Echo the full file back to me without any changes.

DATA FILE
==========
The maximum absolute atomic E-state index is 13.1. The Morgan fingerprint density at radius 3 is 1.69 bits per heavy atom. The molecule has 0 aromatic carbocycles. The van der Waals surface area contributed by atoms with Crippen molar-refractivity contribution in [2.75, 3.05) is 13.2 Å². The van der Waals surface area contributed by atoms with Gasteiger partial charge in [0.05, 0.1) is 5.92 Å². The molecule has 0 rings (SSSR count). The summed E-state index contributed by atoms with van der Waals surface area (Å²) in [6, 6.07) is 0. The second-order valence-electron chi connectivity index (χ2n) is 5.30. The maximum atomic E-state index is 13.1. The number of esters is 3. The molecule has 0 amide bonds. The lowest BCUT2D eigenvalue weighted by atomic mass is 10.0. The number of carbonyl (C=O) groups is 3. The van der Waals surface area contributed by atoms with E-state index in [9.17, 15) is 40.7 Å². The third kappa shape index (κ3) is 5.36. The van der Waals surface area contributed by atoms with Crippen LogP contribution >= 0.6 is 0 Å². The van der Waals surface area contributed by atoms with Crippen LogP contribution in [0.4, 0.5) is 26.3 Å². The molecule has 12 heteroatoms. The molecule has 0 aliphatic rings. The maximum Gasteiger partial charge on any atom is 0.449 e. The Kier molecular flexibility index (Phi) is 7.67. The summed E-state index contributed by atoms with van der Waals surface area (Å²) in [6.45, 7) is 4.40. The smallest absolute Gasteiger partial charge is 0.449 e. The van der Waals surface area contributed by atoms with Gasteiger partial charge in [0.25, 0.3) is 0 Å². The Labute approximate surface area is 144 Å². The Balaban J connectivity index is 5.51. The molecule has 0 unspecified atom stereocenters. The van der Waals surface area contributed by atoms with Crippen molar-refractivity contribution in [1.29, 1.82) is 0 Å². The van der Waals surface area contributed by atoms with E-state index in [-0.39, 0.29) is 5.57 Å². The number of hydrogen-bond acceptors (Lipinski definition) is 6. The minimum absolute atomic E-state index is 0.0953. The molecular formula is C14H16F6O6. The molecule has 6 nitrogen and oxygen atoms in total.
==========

The maximum absolute atomic E-state index is 13.1. The Morgan fingerprint density at radius 3 is 1.69 bits per heavy atom. The molecule has 0 aromatic carbocycles. The van der Waals surface area contributed by atoms with Crippen molar-refractivity contribution in [2.75, 3.05) is 13.2 Å². The van der Waals surface area contributed by atoms with Gasteiger partial charge in [0.05, 0.1) is 5.92 Å². The molecule has 0 rings (SSSR count). The summed E-state index contributed by atoms with van der Waals surface area (Å²) in [6, 6.07) is 0. The second-order valence-electron chi connectivity index (χ2n) is 5.30. The maximum atomic E-state index is 13.1. The number of esters is 3. The molecule has 0 amide bonds. The lowest BCUT2D eigenvalue weighted by atomic mass is 10.0. The number of carbonyl (C=O) groups is 3. The van der Waals surface area contributed by atoms with E-state index in [9.17, 15) is 40.7 Å². The third kappa shape index (κ3) is 5.36. The van der Waals surface area contributed by atoms with Crippen LogP contribution >= 0.6 is 0 Å². The van der Waals surface area contributed by atoms with Crippen LogP contribution in [0.4, 0.5) is 26.3 Å². The molecule has 12 heteroatoms. The molecule has 0 aliphatic rings. The maximum Gasteiger partial charge on any atom is 0.449 e. The Kier molecular flexibility index (Phi) is 7.67. The summed E-state index contributed by atoms with van der Waals surface area (Å²) in [6.45, 7) is 4.40. The smallest absolute Gasteiger partial charge is 0.449 e. The van der Waals surface area contributed by atoms with Gasteiger partial charge in [0.25, 0.3) is 0 Å². The Labute approximate surface area is 144 Å². The Balaban J connectivity index is 5.51. The molecule has 0 unspecified atom stereocenters. The van der Waals surface area contributed by atoms with Crippen molar-refractivity contribution in [1.29, 1.82) is 0 Å². The van der Waals surface area contributed by atoms with E-state index in [-0.39, 0.29) is 5.57 Å². The number of hydrogen-bond acceptors (Lipinski definition) is 6. The minimum absolute atomic E-state index is 0.0953. The molecular formula is C14H16F6O6. The molecule has 6 nitrogen and oxygen atoms in total.